Good Monday Morning to this week 8 of 2021
Today from the book of James
The fruit of righteousness is sown in peace by those who make peace. James 3:18
St Mary’s Catholic Church in Umbarger, Texas, was an unlikely place for an international work of art. But toward the end of World War II, seven Italian prisoners of war, who were being held at a large camp nearby, were chosen to help decorate the church’s plain brick walls.
The prisoners were reluctant to aid their captors, but they agreed on the condition that their efforts be considered a contribution toward Christian brotherhood and understanding. But as they worked on their paintings and a woodcarving of the Last Supper, one of the POWs later recalled, “A spontaneous stream of good feelings began almost at once to flow among us.” No one spoke of the war or the past because “we were here for a work of peace and love.”
Our lives are filled with unlikely settings for introducing God’s peace. We can feel imprisoned by hard feelings, strained relationships, and confining circumstances. But peace has the power to break out anywhere. James reminded us that “the wisdom that is from above is . . . peaceable, gentle, willing to yield . . . . The fruit of righteousness is sown in peace by those who make peace. James 3:17-18
The best peacemakers are those who know the peace of God.
Wherever we are today, ask God to use you as His peacemaker.
Wishing a good start to this new week!
Cast all your anxiety on him because he cares for you. 1. Peter 5.7
Good Monday Morning to this week 7 of 2021
There is no question that we live in a high-pressured time, we have responsibilities, personal expectations, work, family and alongside many personal goals. The further and the longer this pandemic goes on, the more anxiety is around, not knowing of how the illness or the consequences will change us or augment anxiety. Often anxiety can be like an inner pressure-cooker.
King Solomon wrote: “Anxiety in the heart of a person causes dejection, but a good word will turn it into joy.” The Hebrew word and thinking we find for dejection – “yashchenah”, has three different meanings, depending on how the word is read. It can mean:
1. to suppress.
2. to ignore.
3. to articulate.
A first level – Suppression
Suppression can be necessary in terms of both ourselves, and of the situation. Very often we become so obsessed with a situation that we forget that there are other important and issues. Recognizing this can lessen its intensity. The problem may still be there, but it has been cut down to size and no longer threatens to crush us. This all in regard to anxiety.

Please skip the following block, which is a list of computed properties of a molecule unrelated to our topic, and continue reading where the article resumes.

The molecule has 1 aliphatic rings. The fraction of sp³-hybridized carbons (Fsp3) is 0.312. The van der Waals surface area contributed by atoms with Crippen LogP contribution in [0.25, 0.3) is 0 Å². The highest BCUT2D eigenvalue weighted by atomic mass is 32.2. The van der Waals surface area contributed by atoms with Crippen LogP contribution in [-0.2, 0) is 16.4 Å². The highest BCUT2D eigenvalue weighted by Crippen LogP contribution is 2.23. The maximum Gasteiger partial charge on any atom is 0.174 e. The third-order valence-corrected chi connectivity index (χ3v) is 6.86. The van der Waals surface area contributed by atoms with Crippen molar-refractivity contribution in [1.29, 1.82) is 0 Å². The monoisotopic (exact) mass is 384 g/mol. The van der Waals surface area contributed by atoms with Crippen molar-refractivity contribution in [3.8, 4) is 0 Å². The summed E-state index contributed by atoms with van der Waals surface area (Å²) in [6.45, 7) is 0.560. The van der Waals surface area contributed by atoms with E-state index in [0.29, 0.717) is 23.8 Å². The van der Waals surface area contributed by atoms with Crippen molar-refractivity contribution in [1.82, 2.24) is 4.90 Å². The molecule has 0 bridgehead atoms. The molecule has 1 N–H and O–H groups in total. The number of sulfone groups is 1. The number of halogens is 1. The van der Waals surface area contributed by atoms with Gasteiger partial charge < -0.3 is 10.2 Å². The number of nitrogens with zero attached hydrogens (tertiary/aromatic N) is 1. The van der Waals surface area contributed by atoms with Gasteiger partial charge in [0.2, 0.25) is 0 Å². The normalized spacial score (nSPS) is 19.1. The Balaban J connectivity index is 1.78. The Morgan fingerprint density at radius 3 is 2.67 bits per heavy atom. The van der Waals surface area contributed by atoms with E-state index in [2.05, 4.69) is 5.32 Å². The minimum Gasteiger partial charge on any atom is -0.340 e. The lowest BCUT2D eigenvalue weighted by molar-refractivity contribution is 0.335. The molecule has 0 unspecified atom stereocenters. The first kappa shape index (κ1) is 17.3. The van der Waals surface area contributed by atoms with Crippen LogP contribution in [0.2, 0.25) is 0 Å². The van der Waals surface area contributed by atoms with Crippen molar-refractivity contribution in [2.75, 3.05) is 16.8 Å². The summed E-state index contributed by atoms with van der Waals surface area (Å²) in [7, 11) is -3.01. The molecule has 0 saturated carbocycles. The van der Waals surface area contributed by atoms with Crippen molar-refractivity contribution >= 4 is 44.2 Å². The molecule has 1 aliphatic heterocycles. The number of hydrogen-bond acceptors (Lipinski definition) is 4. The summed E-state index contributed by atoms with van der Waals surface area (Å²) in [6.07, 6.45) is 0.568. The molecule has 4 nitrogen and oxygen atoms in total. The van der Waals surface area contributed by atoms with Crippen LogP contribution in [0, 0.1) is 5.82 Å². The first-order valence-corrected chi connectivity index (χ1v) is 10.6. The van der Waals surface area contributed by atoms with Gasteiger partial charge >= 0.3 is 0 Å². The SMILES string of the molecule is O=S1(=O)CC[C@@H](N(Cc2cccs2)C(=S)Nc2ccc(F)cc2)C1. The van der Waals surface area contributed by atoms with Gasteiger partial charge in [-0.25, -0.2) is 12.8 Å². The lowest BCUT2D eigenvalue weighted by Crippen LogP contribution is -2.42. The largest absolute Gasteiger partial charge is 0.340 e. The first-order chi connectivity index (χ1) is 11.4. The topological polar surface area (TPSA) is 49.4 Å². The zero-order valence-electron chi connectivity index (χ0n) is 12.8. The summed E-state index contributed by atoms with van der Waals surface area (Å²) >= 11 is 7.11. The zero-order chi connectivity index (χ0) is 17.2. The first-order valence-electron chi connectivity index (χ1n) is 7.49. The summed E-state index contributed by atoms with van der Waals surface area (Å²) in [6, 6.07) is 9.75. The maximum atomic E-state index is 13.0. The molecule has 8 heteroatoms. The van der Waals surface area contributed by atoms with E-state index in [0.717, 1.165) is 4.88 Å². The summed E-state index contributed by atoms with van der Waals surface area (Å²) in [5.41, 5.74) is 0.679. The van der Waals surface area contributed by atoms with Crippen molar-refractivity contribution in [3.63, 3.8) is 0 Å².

Another level – Disassociating
Ignoring like in separating ourselves from it, disassociating from it. The lesson here is that the mind is never empty. According to the laws of physics, nature abhors a vacuum, and emptiness is going to attract something. Therefore we remove ourselves from the negative by ignoring it, separating ourselves from it, and embracing “the God” perspective
A third level – Articulating
Is this where Peter comes in? Cast all your anxiety on him because he cares for you!
“If there is anxiety in the heart of a person, articulate it, speak about it, and a good word will bring joy. We need to have people in our lives who we respect and to whom we turn for advice. In the Torah the idea has often been advocated, of having someone to speak with, finding a counselor, someone with whom you can speak and who can help give you guidance. When we speak about something, we bring it out into the open and in Peter’s words we bring it to the Creator.
He who best can do something about it. With renewed strength and perspective we walk through anxiety.
In Psalm 55.22 it says, “cast your burdens/anxiety upon the Lord, he shall sustain thee!
Wishing you peace within!
Good Monday Morning to this week 6 of 2021
The Lord is not slow in keeping his promise, as some understand slowness. Instead he is patient with you, not wanting anyone to perish, but everyone to come to repentance. 2 Peter 3.9
Peter continues to answer the mocking of the false teachers. They ask, “Where is this coming Jesus promised?” They teach that it’s been too long, He is not coming. The first reminder was to remember that God is not bound to human time. For God, a thousand years is like a day and vice versa. God is not subjected to our limitations of time, or even our confusion about it, or the way we get stressed about it.
Peter insists that this implies in a equal way, as to the question of time, it implies to his promises. God is not slow in keeping His promises, He the one who set the schedule. He cannot be “late.” nor ahead of time. Instead, God keeps these His promised, every promise at His, God’s time.
For us this feeling of being delayed, can mean the opposite, it is a witness of God’s patience not his tardiness. In His love-driven patience, God is willing to give more time for the fulfillment of the promises and the enfolding of His coming Kingdom. In the heart of God is that none be lost, not even “one of the 100 sheep” as in another parabol. In His sovereignty and power God decided not to demand by force. Peter shares and show us this exactly, God’s heart for his people. Mercifully God is creating more space and time for the fulfillment of His promises.
This thought fills me with hope, it’s not just God’s patience, but His time creating more space for the fulfillment of His promises!
Wishing you a good start to this new week!